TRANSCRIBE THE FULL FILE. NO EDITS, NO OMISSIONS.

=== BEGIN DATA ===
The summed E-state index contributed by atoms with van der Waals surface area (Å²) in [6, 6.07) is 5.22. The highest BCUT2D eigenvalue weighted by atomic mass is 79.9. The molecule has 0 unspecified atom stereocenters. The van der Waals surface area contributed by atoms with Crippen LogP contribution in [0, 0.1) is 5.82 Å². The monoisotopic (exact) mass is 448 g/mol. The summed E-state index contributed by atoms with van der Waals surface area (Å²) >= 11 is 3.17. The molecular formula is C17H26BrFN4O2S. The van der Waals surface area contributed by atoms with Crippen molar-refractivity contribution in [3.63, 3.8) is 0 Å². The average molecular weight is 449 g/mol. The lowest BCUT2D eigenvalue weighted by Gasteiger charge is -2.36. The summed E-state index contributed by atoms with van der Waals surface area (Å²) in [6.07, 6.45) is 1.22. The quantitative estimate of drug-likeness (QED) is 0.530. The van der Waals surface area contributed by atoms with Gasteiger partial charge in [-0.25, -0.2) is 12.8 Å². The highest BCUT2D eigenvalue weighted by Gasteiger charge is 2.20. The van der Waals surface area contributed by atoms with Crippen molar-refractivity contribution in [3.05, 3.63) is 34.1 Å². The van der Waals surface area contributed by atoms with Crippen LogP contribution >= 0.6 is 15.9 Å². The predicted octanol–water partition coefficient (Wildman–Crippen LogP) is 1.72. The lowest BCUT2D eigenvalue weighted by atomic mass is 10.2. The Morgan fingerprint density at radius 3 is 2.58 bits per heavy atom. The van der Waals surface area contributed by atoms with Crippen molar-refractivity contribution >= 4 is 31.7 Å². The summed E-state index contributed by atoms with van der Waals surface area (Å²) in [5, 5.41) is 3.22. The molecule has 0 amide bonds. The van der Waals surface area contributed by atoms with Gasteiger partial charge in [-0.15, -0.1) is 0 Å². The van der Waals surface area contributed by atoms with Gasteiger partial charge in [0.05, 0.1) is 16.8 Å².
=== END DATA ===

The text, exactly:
The summed E-state index contributed by atoms with van der Waals surface area (Å²) in [6, 6.07) is 5.22. The highest BCUT2D eigenvalue weighted by atomic mass is 79.9. The molecule has 0 unspecified atom stereocenters. The van der Waals surface area contributed by atoms with Crippen LogP contribution in [0, 0.1) is 5.82 Å². The monoisotopic (exact) mass is 448 g/mol. The summed E-state index contributed by atoms with van der Waals surface area (Å²) >= 11 is 3.17. The molecular formula is C17H26BrFN4O2S. The van der Waals surface area contributed by atoms with Crippen molar-refractivity contribution in [3.63, 3.8) is 0 Å². The average molecular weight is 449 g/mol. The lowest BCUT2D eigenvalue weighted by Gasteiger charge is -2.36. The summed E-state index contributed by atoms with van der Waals surface area (Å²) in [6.07, 6.45) is 1.22. The quantitative estimate of drug-likeness (QED) is 0.530. The van der Waals surface area contributed by atoms with Gasteiger partial charge in [-0.25, -0.2) is 12.8 Å². The highest BCUT2D eigenvalue weighted by Gasteiger charge is 2.20. The van der Waals surface area contributed by atoms with Crippen molar-refractivity contribution in [3.05, 3.63) is 34.1 Å². The van der Waals surface area contributed by atoms with Crippen LogP contribution >= 0.6 is 15.9 Å². The predicted octanol–water partition coefficient (Wildman–Crippen LogP) is 1.72. The lowest BCUT2D eigenvalue weighted by atomic mass is 10.2. The Morgan fingerprint density at radius 3 is 2.58 bits per heavy atom. The van der Waals surface area contributed by atoms with Crippen molar-refractivity contribution >= 4 is 31.7 Å². The summed E-state index contributed by atoms with van der Waals surface area (Å²) in [5, 5.41) is 3.22. The molecule has 0 amide bonds. The van der Waals surface area contributed by atoms with Gasteiger partial charge in [-0.15, -0.1) is 0 Å². The van der Waals surface area contributed by atoms with Gasteiger partial charge in [0.05, 0.1) is 16.8 Å².